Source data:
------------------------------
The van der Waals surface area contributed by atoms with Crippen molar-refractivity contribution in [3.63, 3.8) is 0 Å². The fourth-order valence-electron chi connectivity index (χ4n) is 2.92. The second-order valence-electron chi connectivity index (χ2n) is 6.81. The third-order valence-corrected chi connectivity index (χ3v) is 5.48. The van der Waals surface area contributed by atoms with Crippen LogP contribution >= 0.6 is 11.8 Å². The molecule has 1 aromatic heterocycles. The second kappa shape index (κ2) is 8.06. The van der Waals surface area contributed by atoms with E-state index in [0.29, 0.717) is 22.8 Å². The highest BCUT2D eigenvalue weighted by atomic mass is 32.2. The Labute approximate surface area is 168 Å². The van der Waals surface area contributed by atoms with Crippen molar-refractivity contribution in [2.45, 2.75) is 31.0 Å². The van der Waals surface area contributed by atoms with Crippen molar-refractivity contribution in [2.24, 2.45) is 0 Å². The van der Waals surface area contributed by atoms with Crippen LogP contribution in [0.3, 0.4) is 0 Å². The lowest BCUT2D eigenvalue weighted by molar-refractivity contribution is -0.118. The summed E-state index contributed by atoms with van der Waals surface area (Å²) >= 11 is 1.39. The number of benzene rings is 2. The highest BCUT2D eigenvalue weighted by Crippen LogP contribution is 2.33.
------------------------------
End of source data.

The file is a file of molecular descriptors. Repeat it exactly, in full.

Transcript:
The van der Waals surface area contributed by atoms with Crippen molar-refractivity contribution in [3.63, 3.8) is 0 Å². The fourth-order valence-electron chi connectivity index (χ4n) is 2.92. The second-order valence-electron chi connectivity index (χ2n) is 6.81. The third-order valence-corrected chi connectivity index (χ3v) is 5.48. The van der Waals surface area contributed by atoms with Crippen LogP contribution >= 0.6 is 11.8 Å². The molecule has 1 aromatic heterocycles. The second kappa shape index (κ2) is 8.06. The van der Waals surface area contributed by atoms with E-state index in [0.29, 0.717) is 22.8 Å². The highest BCUT2D eigenvalue weighted by atomic mass is 32.2. The Labute approximate surface area is 168 Å². The van der Waals surface area contributed by atoms with Crippen molar-refractivity contribution in [2.45, 2.75) is 31.0 Å². The van der Waals surface area contributed by atoms with Crippen molar-refractivity contribution in [2.24, 2.45) is 0 Å². The van der Waals surface area contributed by atoms with Crippen LogP contribution in [0.3, 0.4) is 0 Å². The lowest BCUT2D eigenvalue weighted by molar-refractivity contribution is -0.118. The summed E-state index contributed by atoms with van der Waals surface area (Å²) >= 11 is 1.39. The number of benzene rings is 2. The highest BCUT2D eigenvalue weighted by Crippen LogP contribution is 2.33.